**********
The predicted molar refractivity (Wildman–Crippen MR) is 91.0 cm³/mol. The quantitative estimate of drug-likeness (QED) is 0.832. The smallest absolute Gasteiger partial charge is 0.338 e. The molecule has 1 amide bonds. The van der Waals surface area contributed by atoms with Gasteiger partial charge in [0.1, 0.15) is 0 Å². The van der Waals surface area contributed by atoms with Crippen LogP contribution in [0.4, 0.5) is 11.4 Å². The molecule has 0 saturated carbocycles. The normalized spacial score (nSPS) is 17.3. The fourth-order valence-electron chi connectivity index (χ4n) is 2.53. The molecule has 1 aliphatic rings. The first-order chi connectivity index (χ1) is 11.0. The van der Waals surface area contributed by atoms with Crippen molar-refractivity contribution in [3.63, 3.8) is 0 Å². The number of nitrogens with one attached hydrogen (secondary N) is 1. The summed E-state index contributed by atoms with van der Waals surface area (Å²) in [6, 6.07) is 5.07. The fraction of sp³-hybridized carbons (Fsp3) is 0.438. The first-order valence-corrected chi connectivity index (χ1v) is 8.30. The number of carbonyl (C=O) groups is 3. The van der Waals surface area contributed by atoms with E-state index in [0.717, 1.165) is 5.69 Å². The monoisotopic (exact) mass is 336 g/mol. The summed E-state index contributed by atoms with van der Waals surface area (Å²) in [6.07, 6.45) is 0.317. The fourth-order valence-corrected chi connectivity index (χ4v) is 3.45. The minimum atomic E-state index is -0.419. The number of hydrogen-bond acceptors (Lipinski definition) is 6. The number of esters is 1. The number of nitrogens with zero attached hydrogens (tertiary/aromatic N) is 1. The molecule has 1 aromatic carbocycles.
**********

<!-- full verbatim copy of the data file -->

The predicted molar refractivity (Wildman–Crippen MR) is 91.0 cm³/mol. The quantitative estimate of drug-likeness (QED) is 0.832. The smallest absolute Gasteiger partial charge is 0.338 e. The molecule has 1 amide bonds. The van der Waals surface area contributed by atoms with Gasteiger partial charge in [0.1, 0.15) is 0 Å². The van der Waals surface area contributed by atoms with Crippen LogP contribution in [0.4, 0.5) is 11.4 Å². The molecule has 0 saturated carbocycles. The normalized spacial score (nSPS) is 17.3. The fourth-order valence-electron chi connectivity index (χ4n) is 2.53. The molecule has 1 aliphatic rings. The first-order chi connectivity index (χ1) is 11.0. The van der Waals surface area contributed by atoms with Crippen molar-refractivity contribution in [3.63, 3.8) is 0 Å². The number of nitrogens with one attached hydrogen (secondary N) is 1. The summed E-state index contributed by atoms with van der Waals surface area (Å²) in [6, 6.07) is 5.07. The fraction of sp³-hybridized carbons (Fsp3) is 0.438. The first-order valence-corrected chi connectivity index (χ1v) is 8.30. The number of carbonyl (C=O) groups is 3. The van der Waals surface area contributed by atoms with E-state index in [0.717, 1.165) is 5.69 Å². The monoisotopic (exact) mass is 336 g/mol. The summed E-state index contributed by atoms with van der Waals surface area (Å²) in [6.07, 6.45) is 0.317. The fourth-order valence-corrected chi connectivity index (χ4v) is 3.45. The minimum atomic E-state index is -0.419. The number of hydrogen-bond acceptors (Lipinski definition) is 6. The number of esters is 1. The number of nitrogens with zero attached hydrogens (tertiary/aromatic N) is 1. The molecule has 1 aromatic carbocycles.